I also began to realize about this time that the collection was approaching a point where it was more diverse than any other collection and it was beginning to tell the complete story of World War II in a way no one else had done. It could become a permanent collection. To do so I needed to expand considerably the artifacts relating to the rise of the Third Reich as well as the Holocaust, two areas that I had stayed away from. The first can be considered intellectually - the latter cannot be, and it has been very disturbing putting the collection together.
Today  the museum has the most diverse collection representing all of the countries in World War II, of any museum in the world.
I am frequently asked where do you find all this, and there are hundreds of answers, but basically, most of the nearly 6,000 pieces on display have come directly from veterans who used the artifacts or brought them back or their families. The entire Normandy section was put together in Normandy - all of the pieces were tracked down, either in families or were acquired from a private museum that could not sustain itself. There are only a few full-time professional dealers in military material of World War II, and these helped me greatly.
But by far, the most interesting stories have been dealing directly with the people whose artifacts they were, or they brought them back, particularly from the European Theatre.
I don't know what the future of the museum will be. Because of the way it is set up, it is an interactive museum in the sense that you get out of it what you put into it - there is a minimal amount of signs, and there are no signs describing the historical timeline. Posters and contemporary news accounts are used to do this, and if people don't bring a basic knowledge of World War II with them, then they may find it confusing. Posters are rarely translated because they were designed for the visual impact, and unless it is completely textual, the message is clear from the design. The collection is all about the sense of what it was like to be there, and I want to convey this as much as possible by surrounding people with the images and artifacts, thoughts and words of the particular time and place, and pointing out what model a gun is is not part of that.
My goal is for World War II to be an educational experience, not an entertainment experience. I want to convey the incredible complexity and intensity of a world at war. It is not about people's fascination with evil, though I fully realize that a lot of people are fascinated with it in all aspects of life, but it is about how that same basic fascination people have today was used for marketing the Third Reich to Germans in the 1920s and 30s. It is about the lessons of history that people in the 1920s and 30s wanted to forget from the First World War and therefore didn't face the evil of Nazism. Seven and a half percent of the floor space of the museum concentrates on the Third Reich and its use of symbols, colors, allegories and themes of togetherness, exclusion and mutual enemies, with banners proclaiming "God and Fatherland."
It is disturbing. It seduced a nation. It was ignored by virtually everyone in the 1920s and 1930s. It is ignored by museums today, yet this is the basis for World War II. Not facing the reality of evil empowers evil to even greater depths. The question of how much area should be focused on the rise of the Third Reich has been a serious one. While museums virtually ignore the Third Reich, despite the fact that everything else in the European Theatre is a reaction to it, in other mediums the rise of the Third Reich is intensely chronicled. On television, documentaries run virtually every night on some aspect of the Third Reich, leading my friend Steve Ambrose to refer to the "Hitler Channel." Time-Life's lengthy series, more than twenty volumes on the Third Reich examined every aspect of it, and one has only to look on Amazon to see the enormous number of books in print on Hitler and the Nazis.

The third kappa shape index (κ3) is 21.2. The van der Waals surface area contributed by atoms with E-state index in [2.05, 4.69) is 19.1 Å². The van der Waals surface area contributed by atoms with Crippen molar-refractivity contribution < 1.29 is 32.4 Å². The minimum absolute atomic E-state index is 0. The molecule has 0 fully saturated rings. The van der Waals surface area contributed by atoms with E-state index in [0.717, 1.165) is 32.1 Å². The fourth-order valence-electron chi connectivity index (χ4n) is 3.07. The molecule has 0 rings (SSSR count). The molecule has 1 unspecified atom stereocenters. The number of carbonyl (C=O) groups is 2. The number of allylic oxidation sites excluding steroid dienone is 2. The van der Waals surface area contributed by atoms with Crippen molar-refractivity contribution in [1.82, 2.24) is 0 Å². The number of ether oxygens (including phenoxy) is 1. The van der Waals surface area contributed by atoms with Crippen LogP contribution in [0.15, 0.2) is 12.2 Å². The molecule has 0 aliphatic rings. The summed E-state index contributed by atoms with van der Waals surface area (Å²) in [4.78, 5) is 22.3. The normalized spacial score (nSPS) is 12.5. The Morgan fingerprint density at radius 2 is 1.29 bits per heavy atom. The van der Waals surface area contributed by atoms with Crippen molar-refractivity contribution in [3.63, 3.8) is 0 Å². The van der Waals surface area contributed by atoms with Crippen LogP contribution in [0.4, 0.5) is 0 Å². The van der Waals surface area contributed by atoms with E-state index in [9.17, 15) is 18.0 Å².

People are absolutely fascinated with this subject, but it is not a fascination that I want to focus on. I think I have the proper balance, though a strong argument could be made that there should be much more emphasis with historical artifacts in the rise of the power that started the European war.
History isn't what we wish it had been, but rewriting it, revising it, and viewing it with a perspective of fifty years has become normal. Political correctness was at its pinnacle under Joseph Goebbels in the Third Reich, and this is the only place that it will be found in this museum. Everything is represented as it was seen and known at the time - not how we would have liked it to have been.
The Allies reaction to the Japanese and German attacks was of heroic proportions, and over 80 percent of our space shows this. It is not intended to focus on individuals as heroes. I think Omar Bradley was correct when he wrote, in the letter on display in the reception area, "The greatest single act of courage that I have ever seen occurred when an American soldier took up his weapon and went forth to defend his country….Each time it happens it is still the greatest act of courage one can ask of his countryman."
I hope that my museum conveys this. In addition to the appreciation of the overwhelming complexity and intensity of the war, I hope visitors will agree with Winston Churchill - "This was their finest hour."